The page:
Why are such communities important?
- With the magnitude of needs, and the growing diversity of the humanitarian sector, more efficient coordination and collaboration among different actors is imperative;
- There is a growing need to educate staff in the principles of humanitarian action;
- While most actors endeavor to do good, they do not always do it well, and limited capacities can have an even greater detrimental impact on affected communities;
- To maximise the effectiveness of protection (through better evidence-based advocacy, to stronger community based protection mechanisms) actors have to be “inter-operable”, i.e., rely on common standards, regardless of the different mandates; and
- The standards promote accountability to affected populations. The active involvement of affected populations, communities, and individuals affected helps ensure relevant programming that responds to their needs and protects their rights.
Protection actors have a double task:
- First, to uphold their moral duty to do protection work to the best of their abilities and without causing harm.
- Second, to ensure they work with, rather than replace or undermine States.
The third edition of the Protection Standards takes into account today’s operating environment as well as the rapid developments in technology including information management and data protection, where these new standards can provide guidance:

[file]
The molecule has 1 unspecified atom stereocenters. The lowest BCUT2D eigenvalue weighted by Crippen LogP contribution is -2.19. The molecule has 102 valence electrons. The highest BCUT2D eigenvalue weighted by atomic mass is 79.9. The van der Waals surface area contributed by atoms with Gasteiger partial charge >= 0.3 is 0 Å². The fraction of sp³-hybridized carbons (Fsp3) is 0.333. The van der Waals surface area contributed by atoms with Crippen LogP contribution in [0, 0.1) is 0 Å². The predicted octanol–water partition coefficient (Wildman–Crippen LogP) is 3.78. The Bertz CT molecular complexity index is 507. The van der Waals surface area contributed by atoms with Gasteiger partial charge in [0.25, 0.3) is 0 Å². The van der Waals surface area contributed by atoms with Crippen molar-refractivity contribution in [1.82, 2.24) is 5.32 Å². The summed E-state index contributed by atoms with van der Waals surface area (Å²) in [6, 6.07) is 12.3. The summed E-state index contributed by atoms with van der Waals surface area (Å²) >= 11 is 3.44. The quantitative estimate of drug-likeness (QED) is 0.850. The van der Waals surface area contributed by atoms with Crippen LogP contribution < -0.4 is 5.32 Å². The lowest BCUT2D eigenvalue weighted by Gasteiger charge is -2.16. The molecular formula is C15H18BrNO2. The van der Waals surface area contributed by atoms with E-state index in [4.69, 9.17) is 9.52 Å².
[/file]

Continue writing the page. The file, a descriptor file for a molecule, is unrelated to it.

- Data sharing between actors can mean a more timely and relevant operational response, but this can be fraught with difficulties.
- For example today, in Iraq and Syria, humanitarian agencies do not have access to the same parts of the country or same populations, which means information on specific cases and serious protection concerns may be incomplete and lead to gaps in the response. Responsible sharing of data could enhance both the response to beneficiaries and the overall analysis of causes and consequences.
- Use of biometric data: Many agencies are collecting biometric data from affected people, for instance from hundreds of thousands of refugees in Bangladesh. But… Who should collect what data? Who has access to it? What processes are in place to review and make changes? What could be the unintended consequences of the databases? How could the data be abused?
The standards go a long way in helping to answer some of these questions so that people are not put at risk. The Professional Standards for Protection Work is a living document that has adapted to the evolution of conflict and to changes in the humanitarian and human rights sectors.
This edition comes after three years of thorough consultations among the main actors in protection. We can consider them as baseline for all humanitarian actors, helping them to inform their response.
The ICRC will continue to lead, alongside the fourteen advisory group members and interested stakeholders, the work of revising and updating the Standards so that they maintain their relevance and reflect practice.
Our partners have worked hard to bring their invaluable practitioner and expert insight to the development this living document and ensure its applicability in practice. Thank you to:
- Amnesty International, Danish Refugee Council, Global Protection Cluster, Handicap International, Humanitarian Policy Group, Human Rights Watch, International Council of Voluntary Agencies, InterAction, Jesuit Refugee Service, MSF, OCHA, Oxfam, OHCHR, UNHCR;
- And a special mention of ALNAP and DPKO who participated in selected discussions and for their support in the dissemination.
I’d also like to thank the Swiss MFA for its financial support for the revision, dissemination and promotion of Professional Standards; and my sincere thanks also to Ambassador Grau for her personal interest and involvement in the project, for championing issues of protection and for helping us launch the publication today.